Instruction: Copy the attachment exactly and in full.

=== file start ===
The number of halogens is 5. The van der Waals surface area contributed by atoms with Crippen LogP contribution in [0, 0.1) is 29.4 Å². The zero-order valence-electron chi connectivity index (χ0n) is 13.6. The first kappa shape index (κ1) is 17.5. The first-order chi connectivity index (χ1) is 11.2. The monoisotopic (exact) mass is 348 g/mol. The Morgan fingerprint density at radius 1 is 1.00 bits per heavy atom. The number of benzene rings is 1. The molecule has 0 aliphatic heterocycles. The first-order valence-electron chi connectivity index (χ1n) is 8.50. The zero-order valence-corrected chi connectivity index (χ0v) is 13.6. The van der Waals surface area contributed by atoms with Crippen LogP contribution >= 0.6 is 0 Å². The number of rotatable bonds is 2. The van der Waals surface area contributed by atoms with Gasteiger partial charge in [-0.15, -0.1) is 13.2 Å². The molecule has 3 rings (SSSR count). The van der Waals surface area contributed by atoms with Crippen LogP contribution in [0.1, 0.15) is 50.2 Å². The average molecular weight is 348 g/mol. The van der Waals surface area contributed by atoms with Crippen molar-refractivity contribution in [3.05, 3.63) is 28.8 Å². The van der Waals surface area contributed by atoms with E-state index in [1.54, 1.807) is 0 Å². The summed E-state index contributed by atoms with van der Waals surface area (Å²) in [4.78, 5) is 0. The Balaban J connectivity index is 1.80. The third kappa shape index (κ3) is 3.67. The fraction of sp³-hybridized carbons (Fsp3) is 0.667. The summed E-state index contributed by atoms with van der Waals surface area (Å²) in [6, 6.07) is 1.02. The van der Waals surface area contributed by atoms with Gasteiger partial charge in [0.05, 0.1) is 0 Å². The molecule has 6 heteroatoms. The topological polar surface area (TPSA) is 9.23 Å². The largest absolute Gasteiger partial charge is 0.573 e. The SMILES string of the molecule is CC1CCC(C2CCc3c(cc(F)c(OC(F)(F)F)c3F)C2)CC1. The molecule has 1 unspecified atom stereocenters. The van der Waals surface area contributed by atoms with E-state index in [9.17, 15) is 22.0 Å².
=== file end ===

The number of halogens is 5. The van der Waals surface area contributed by atoms with Crippen LogP contribution in [0, 0.1) is 29.4 Å². The zero-order valence-electron chi connectivity index (χ0n) is 13.6. The first kappa shape index (κ1) is 17.5. The first-order chi connectivity index (χ1) is 11.2. The monoisotopic (exact) mass is 348 g/mol. The Morgan fingerprint density at radius 1 is 1.00 bits per heavy atom. The number of benzene rings is 1. The molecule has 0 aliphatic heterocycles. The first-order valence-electron chi connectivity index (χ1n) is 8.50. The zero-order valence-corrected chi connectivity index (χ0v) is 13.6. The van der Waals surface area contributed by atoms with Crippen LogP contribution >= 0.6 is 0 Å². The number of rotatable bonds is 2. The van der Waals surface area contributed by atoms with Gasteiger partial charge in [-0.15, -0.1) is 13.2 Å². The molecule has 3 rings (SSSR count). The van der Waals surface area contributed by atoms with Crippen LogP contribution in [0.1, 0.15) is 50.2 Å². The average molecular weight is 348 g/mol. The van der Waals surface area contributed by atoms with Crippen molar-refractivity contribution in [3.05, 3.63) is 28.8 Å². The van der Waals surface area contributed by atoms with E-state index in [1.54, 1.807) is 0 Å². The summed E-state index contributed by atoms with van der Waals surface area (Å²) in [4.78, 5) is 0. The Balaban J connectivity index is 1.80. The third kappa shape index (κ3) is 3.67. The fraction of sp³-hybridized carbons (Fsp3) is 0.667. The summed E-state index contributed by atoms with van der Waals surface area (Å²) in [6, 6.07) is 1.02. The van der Waals surface area contributed by atoms with Gasteiger partial charge in [0.05, 0.1) is 0 Å². The molecule has 6 heteroatoms. The topological polar surface area (TPSA) is 9.23 Å². The largest absolute Gasteiger partial charge is 0.573 e. The SMILES string of the molecule is CC1CCC(C2CCc3c(cc(F)c(OC(F)(F)F)c3F)C2)CC1. The molecule has 1 unspecified atom stereocenters. The van der Waals surface area contributed by atoms with E-state index in [9.17, 15) is 22.0 Å².